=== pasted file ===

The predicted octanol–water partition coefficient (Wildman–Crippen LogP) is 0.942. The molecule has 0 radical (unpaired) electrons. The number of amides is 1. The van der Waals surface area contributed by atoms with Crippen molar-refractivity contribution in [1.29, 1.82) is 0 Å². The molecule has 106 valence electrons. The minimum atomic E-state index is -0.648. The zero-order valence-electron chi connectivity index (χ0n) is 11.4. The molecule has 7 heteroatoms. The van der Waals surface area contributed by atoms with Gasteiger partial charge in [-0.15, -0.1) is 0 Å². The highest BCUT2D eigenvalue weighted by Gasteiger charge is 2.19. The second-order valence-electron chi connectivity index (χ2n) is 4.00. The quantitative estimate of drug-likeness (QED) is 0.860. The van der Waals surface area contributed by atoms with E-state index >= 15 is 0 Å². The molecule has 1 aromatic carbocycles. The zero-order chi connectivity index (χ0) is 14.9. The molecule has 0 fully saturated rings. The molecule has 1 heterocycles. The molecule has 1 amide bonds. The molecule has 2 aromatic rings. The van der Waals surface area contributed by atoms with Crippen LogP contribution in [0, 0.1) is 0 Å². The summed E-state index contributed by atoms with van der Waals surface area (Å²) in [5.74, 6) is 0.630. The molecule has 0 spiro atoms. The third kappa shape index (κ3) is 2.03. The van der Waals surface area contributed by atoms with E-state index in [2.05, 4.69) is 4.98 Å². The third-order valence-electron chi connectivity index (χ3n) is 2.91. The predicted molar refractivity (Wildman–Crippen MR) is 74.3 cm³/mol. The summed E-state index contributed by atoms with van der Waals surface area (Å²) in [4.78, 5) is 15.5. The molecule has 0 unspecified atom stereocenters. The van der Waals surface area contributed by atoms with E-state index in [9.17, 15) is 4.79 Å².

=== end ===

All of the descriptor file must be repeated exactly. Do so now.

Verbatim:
The predicted octanol–water partition coefficient (Wildman–Crippen LogP) is 0.942. The molecule has 0 radical (unpaired) electrons. The number of amides is 1. The van der Waals surface area contributed by atoms with Crippen molar-refractivity contribution in [1.29, 1.82) is 0 Å². The molecule has 106 valence electrons. The minimum atomic E-state index is -0.648. The zero-order valence-electron chi connectivity index (χ0n) is 11.4. The molecule has 7 heteroatoms. The van der Waals surface area contributed by atoms with Gasteiger partial charge in [-0.15, -0.1) is 0 Å². The highest BCUT2D eigenvalue weighted by Gasteiger charge is 2.19. The second-order valence-electron chi connectivity index (χ2n) is 4.00. The quantitative estimate of drug-likeness (QED) is 0.860. The van der Waals surface area contributed by atoms with E-state index >= 15 is 0 Å². The molecule has 1 aromatic carbocycles. The zero-order chi connectivity index (χ0) is 14.9. The molecule has 0 fully saturated rings. The molecule has 1 heterocycles. The molecule has 1 amide bonds. The molecule has 2 aromatic rings. The van der Waals surface area contributed by atoms with Crippen LogP contribution in [0, 0.1) is 0 Å². The summed E-state index contributed by atoms with van der Waals surface area (Å²) in [5.74, 6) is 0.630. The molecule has 0 spiro atoms. The third kappa shape index (κ3) is 2.03. The van der Waals surface area contributed by atoms with E-state index in [2.05, 4.69) is 4.98 Å². The third-order valence-electron chi connectivity index (χ3n) is 2.91. The predicted molar refractivity (Wildman–Crippen MR) is 74.3 cm³/mol. The summed E-state index contributed by atoms with van der Waals surface area (Å²) in [4.78, 5) is 15.5. The molecule has 0 unspecified atom stereocenters. The van der Waals surface area contributed by atoms with E-state index in [9.17, 15) is 4.79 Å².